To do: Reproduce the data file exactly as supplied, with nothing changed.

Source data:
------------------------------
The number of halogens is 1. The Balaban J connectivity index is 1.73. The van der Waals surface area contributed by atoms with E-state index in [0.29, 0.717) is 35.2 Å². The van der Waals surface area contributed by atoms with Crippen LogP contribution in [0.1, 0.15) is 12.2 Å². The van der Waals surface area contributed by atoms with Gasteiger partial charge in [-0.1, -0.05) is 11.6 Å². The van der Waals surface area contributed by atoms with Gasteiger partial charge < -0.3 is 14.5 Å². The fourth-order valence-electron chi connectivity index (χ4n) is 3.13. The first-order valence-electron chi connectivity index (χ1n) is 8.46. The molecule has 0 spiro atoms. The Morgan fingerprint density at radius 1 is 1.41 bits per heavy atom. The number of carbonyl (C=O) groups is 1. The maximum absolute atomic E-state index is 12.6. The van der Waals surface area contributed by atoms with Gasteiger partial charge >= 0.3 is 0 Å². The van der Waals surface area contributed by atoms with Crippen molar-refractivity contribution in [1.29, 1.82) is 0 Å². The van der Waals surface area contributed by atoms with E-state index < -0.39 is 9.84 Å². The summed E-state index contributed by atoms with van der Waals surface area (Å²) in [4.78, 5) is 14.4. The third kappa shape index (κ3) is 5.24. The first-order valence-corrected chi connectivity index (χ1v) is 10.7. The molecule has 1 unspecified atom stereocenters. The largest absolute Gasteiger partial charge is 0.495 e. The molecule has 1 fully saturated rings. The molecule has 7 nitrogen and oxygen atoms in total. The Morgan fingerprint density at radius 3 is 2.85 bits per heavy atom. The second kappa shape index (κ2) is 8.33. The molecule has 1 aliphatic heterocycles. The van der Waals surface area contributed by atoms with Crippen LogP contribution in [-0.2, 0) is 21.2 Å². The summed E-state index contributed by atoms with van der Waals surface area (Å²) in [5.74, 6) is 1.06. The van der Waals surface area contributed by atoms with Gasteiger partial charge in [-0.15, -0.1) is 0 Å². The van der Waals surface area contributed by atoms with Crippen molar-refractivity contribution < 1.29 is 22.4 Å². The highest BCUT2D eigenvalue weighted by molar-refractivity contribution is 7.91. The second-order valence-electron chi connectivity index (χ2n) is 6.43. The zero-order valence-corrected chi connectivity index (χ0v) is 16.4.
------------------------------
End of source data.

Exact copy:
The number of halogens is 1. The Balaban J connectivity index is 1.73. The van der Waals surface area contributed by atoms with E-state index in [0.29, 0.717) is 35.2 Å². The van der Waals surface area contributed by atoms with Crippen LogP contribution in [0.1, 0.15) is 12.2 Å². The van der Waals surface area contributed by atoms with Gasteiger partial charge in [-0.1, -0.05) is 11.6 Å². The van der Waals surface area contributed by atoms with Gasteiger partial charge < -0.3 is 14.5 Å². The fourth-order valence-electron chi connectivity index (χ4n) is 3.13. The first-order valence-electron chi connectivity index (χ1n) is 8.46. The molecule has 0 spiro atoms. The Morgan fingerprint density at radius 1 is 1.41 bits per heavy atom. The number of carbonyl (C=O) groups is 1. The maximum absolute atomic E-state index is 12.6. The van der Waals surface area contributed by atoms with Gasteiger partial charge >= 0.3 is 0 Å². The van der Waals surface area contributed by atoms with Crippen molar-refractivity contribution in [1.29, 1.82) is 0 Å². The van der Waals surface area contributed by atoms with E-state index < -0.39 is 9.84 Å². The summed E-state index contributed by atoms with van der Waals surface area (Å²) in [4.78, 5) is 14.4. The third kappa shape index (κ3) is 5.24. The first-order valence-corrected chi connectivity index (χ1v) is 10.7. The molecule has 1 unspecified atom stereocenters. The largest absolute Gasteiger partial charge is 0.495 e. The molecule has 1 fully saturated rings. The molecule has 7 nitrogen and oxygen atoms in total. The Morgan fingerprint density at radius 3 is 2.85 bits per heavy atom. The second kappa shape index (κ2) is 8.33. The molecule has 1 aliphatic heterocycles. The van der Waals surface area contributed by atoms with Crippen LogP contribution in [-0.2, 0) is 21.2 Å². The summed E-state index contributed by atoms with van der Waals surface area (Å²) in [5.74, 6) is 1.06. The van der Waals surface area contributed by atoms with Gasteiger partial charge in [-0.15, -0.1) is 0 Å². The van der Waals surface area contributed by atoms with Crippen molar-refractivity contribution < 1.29 is 22.4 Å². The highest BCUT2D eigenvalue weighted by molar-refractivity contribution is 7.91. The second-order valence-electron chi connectivity index (χ2n) is 6.43. The zero-order valence-corrected chi connectivity index (χ0v) is 16.4.